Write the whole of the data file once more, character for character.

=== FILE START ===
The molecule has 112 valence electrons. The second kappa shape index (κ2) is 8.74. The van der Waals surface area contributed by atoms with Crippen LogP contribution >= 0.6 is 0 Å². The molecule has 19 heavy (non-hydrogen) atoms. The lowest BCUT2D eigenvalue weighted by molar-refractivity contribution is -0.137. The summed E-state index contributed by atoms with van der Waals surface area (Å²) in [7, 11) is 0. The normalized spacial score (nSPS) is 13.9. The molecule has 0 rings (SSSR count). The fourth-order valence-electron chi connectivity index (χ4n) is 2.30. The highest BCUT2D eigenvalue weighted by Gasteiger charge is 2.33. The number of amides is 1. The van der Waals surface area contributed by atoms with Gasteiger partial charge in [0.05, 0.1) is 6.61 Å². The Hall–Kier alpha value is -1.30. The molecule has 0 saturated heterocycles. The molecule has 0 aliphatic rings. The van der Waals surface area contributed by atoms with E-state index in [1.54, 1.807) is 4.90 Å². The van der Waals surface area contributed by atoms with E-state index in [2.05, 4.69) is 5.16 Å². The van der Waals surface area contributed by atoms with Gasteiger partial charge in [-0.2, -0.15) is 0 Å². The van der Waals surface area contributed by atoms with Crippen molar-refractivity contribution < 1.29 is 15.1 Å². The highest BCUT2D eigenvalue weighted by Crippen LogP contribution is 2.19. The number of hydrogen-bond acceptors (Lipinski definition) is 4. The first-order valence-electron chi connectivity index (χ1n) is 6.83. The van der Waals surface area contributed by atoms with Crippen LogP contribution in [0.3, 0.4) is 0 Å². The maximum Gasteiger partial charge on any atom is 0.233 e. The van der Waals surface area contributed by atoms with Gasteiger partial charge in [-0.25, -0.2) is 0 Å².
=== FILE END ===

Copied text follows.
The molecule has 112 valence electrons. The second kappa shape index (κ2) is 8.74. The van der Waals surface area contributed by atoms with Crippen LogP contribution >= 0.6 is 0 Å². The molecule has 19 heavy (non-hydrogen) atoms. The lowest BCUT2D eigenvalue weighted by molar-refractivity contribution is -0.137. The summed E-state index contributed by atoms with van der Waals surface area (Å²) in [7, 11) is 0. The normalized spacial score (nSPS) is 13.9. The molecule has 0 rings (SSSR count). The fourth-order valence-electron chi connectivity index (χ4n) is 2.30. The highest BCUT2D eigenvalue weighted by Gasteiger charge is 2.33. The number of amides is 1. The van der Waals surface area contributed by atoms with Gasteiger partial charge in [0.05, 0.1) is 6.61 Å². The Hall–Kier alpha value is -1.30. The molecule has 0 saturated heterocycles. The molecule has 0 aliphatic rings. The van der Waals surface area contributed by atoms with E-state index in [1.54, 1.807) is 4.90 Å². The van der Waals surface area contributed by atoms with E-state index in [2.05, 4.69) is 5.16 Å². The van der Waals surface area contributed by atoms with Gasteiger partial charge in [-0.2, -0.15) is 0 Å². The van der Waals surface area contributed by atoms with Crippen molar-refractivity contribution < 1.29 is 15.1 Å². The highest BCUT2D eigenvalue weighted by Crippen LogP contribution is 2.19. The number of hydrogen-bond acceptors (Lipinski definition) is 4. The first-order valence-electron chi connectivity index (χ1n) is 6.83. The van der Waals surface area contributed by atoms with Crippen LogP contribution in [0.3, 0.4) is 0 Å². The maximum Gasteiger partial charge on any atom is 0.233 e. The van der Waals surface area contributed by atoms with Gasteiger partial charge in [-0.25, -0.2) is 0 Å².